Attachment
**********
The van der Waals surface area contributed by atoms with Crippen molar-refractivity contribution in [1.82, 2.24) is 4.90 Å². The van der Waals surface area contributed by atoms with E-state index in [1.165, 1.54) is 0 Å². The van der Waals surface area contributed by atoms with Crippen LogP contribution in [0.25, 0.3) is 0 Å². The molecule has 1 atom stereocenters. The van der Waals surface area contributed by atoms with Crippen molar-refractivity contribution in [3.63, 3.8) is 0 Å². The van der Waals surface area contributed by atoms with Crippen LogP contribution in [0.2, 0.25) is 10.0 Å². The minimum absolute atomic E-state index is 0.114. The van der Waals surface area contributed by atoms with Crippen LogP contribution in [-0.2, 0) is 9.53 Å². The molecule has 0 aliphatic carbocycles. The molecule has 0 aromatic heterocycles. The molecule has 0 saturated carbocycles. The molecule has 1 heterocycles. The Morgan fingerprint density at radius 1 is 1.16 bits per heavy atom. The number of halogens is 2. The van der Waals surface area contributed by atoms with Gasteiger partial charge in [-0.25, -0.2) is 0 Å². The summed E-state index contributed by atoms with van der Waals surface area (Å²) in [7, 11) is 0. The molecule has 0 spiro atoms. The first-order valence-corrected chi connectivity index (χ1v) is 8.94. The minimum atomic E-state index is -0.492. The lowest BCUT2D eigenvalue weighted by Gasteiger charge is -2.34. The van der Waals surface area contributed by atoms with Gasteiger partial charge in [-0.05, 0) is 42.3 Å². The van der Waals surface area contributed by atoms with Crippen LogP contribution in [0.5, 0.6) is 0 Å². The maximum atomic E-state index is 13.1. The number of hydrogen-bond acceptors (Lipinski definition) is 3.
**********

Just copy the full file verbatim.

The van der Waals surface area contributed by atoms with Crippen molar-refractivity contribution in [1.82, 2.24) is 4.90 Å². The van der Waals surface area contributed by atoms with E-state index in [1.165, 1.54) is 0 Å². The van der Waals surface area contributed by atoms with Crippen LogP contribution in [0.25, 0.3) is 0 Å². The molecule has 1 atom stereocenters. The van der Waals surface area contributed by atoms with Crippen molar-refractivity contribution in [3.63, 3.8) is 0 Å². The van der Waals surface area contributed by atoms with Crippen LogP contribution in [0.2, 0.25) is 10.0 Å². The minimum absolute atomic E-state index is 0.114. The van der Waals surface area contributed by atoms with Crippen LogP contribution in [-0.2, 0) is 9.53 Å². The molecule has 0 aliphatic carbocycles. The molecule has 0 aromatic heterocycles. The molecule has 0 saturated carbocycles. The molecule has 1 heterocycles. The Morgan fingerprint density at radius 1 is 1.16 bits per heavy atom. The number of halogens is 2. The van der Waals surface area contributed by atoms with Gasteiger partial charge in [-0.25, -0.2) is 0 Å². The summed E-state index contributed by atoms with van der Waals surface area (Å²) in [7, 11) is 0. The molecule has 0 spiro atoms. The first-order valence-corrected chi connectivity index (χ1v) is 8.94. The minimum atomic E-state index is -0.492. The lowest BCUT2D eigenvalue weighted by Gasteiger charge is -2.34. The van der Waals surface area contributed by atoms with Gasteiger partial charge in [-0.05, 0) is 42.3 Å². The van der Waals surface area contributed by atoms with Crippen LogP contribution in [0.5, 0.6) is 0 Å². The maximum atomic E-state index is 13.1. The number of hydrogen-bond acceptors (Lipinski definition) is 3.